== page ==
A report by Bill Nanson on this house, plus selected 2000 and 2001 vintage wines.
This company can trace its roots back to a wine business formed in 1756, but was actually purchased by the Drouhin family in 1880. In 1918 vineyards were purchased in both Beaune and the ‘Grand Cru’ of Clos de Vougeot.
In the late 1950’s the company really started to expand in the Côte de Nuits, purchasing a number of vineyard sites in Musigny, Griotte Chambertin, Chambertin Clos de Bèze, Bonnes Mares, Grands Echézeaux etc., etc. The late 1960’s brought new expansion into Chablis. The 1980’s provided the unexpected leap into America with Domaine Drouhin Oregon. Today over 65 Burgundian hectares are owned and cultivated for the ‘Domaine’ wines (i.e. produced from their own vines). Chablis accounts for 38 of these hectares and the rest lies in the Côte d’Or. Approximately 20% of the Côte d’Or wines sold by Maison Drouhin come from their own vineyards. The 36 hectares planted in the Willamette Valley, Oregon are (not surprisingly) planted to Pinot Noir and Chardonnay.
So what can you expect from a wine from Drouhin? The stated aim of the company is to “strive for wines of breed, finesse and elegance while preserving the authentic individuality of each appellation” – many commentators describe the wines as soft or easily accessible, not blockbuster style but with very pure fruit. I have to say that my cellar was completely without wines from this estate, not by design, but because I rarely see anything other than the occasional village level bottling in my usual purchase locations. It seems that the top wines disappear into cellars very soon after release.
I was very lucky to have Véronique Boss-Drouhin as my guide when I visited in December 2002. First we toured the cellars which honeycomb Beaune below street level. Although mainly 13th century, in one part you can see the original foundation stones of a 9th century church and in another a wall built by the Romans. Approximately 4-500 barrels of wine are stored here, the rest are stored in the winery just south of Beaune on the Route de Pommard. This is where we did our tasting. Outside the winery there are pallet-loads of oak slowly ‘seasoning’ and waiting for the day they will be used.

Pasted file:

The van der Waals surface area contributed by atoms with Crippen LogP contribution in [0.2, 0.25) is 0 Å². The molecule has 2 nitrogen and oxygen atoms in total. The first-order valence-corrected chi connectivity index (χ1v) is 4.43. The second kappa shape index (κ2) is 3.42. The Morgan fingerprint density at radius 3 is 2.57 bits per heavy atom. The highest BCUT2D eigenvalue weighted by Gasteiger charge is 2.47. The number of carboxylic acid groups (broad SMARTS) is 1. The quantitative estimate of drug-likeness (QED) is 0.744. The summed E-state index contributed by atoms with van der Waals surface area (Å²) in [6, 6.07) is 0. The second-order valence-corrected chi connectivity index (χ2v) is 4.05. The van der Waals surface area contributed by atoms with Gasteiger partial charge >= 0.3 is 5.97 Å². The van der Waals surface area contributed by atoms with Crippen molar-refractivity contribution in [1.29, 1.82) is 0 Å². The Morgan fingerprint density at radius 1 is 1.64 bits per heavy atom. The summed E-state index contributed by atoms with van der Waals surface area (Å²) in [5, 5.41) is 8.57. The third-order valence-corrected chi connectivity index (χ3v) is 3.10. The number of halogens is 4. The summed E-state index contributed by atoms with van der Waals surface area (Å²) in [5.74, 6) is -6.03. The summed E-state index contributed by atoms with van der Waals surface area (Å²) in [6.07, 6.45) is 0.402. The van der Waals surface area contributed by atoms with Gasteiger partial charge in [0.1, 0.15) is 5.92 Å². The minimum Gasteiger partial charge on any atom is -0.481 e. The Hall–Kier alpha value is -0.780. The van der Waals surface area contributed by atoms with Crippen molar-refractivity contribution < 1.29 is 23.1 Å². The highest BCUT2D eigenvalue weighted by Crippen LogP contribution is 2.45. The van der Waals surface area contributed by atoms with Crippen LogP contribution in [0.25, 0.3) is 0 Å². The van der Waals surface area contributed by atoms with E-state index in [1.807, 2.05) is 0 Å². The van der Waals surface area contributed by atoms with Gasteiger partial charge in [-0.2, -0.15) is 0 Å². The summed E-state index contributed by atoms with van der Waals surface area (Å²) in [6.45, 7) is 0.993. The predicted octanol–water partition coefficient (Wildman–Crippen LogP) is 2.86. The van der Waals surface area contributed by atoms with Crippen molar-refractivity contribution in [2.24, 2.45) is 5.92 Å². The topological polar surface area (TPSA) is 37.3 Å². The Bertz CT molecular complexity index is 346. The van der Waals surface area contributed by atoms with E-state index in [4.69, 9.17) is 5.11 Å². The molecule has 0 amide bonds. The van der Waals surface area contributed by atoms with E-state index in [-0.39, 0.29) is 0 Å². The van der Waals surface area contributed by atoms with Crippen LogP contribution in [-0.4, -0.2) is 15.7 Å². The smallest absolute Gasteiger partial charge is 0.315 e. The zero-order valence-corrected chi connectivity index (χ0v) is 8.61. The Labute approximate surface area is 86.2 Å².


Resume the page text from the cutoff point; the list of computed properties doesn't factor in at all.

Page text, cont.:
N.B. The wines were tasted at cellar temperature (~15°C) so not surprisingly many of the reds showed reticent aromatics. Also due to cellar lighting it was not possible to say exactly the colour, only how dense the colour was.
Not a completely consistent theme in the bottled wines below, both the bourgogne rouge and the Chambolle-Musigny 1er Cru are very drinkable today, whereas the Côte de Beaune and Clos des Mouches beg time in the cellar. All, however, showed a super purity of fruit. After tasting these bottles we moved through a selection of both 2001 and 2002 Grand Crus from barrel. We started with a 2001 Bonnes-Mares and frankly I didn’t think it could get better than this – I was wrong! Chambolle-Musigny Amoureuses (well I think it should be a Grand Cru!), Grands-Echézeaux, Griottes-Chambertin, Romanée-Saint-Vivant and Musigny, both 2001 and 2002 were absolutely gorgeous. Luckily it was lunchtime by now, as there were at least another 100 barrels we could test!Finally, here was a very consistent theme; deep red colour (not purple), beautifully intense and pure fruit, and very aromatic. What these wines didn’t have was ‘heavy’ tannin. In all cases medium-plus very fine tannins. Perhaps this is why Drouhin’s wines are sometimes referred to as ‘restaurant wines’; they are approachable and indeed very enjoyable even at this stage. Véronique said that their aim was to balance extract with finesse, for my personal style preference, it seems that they have been very successful in 2001 & 2002.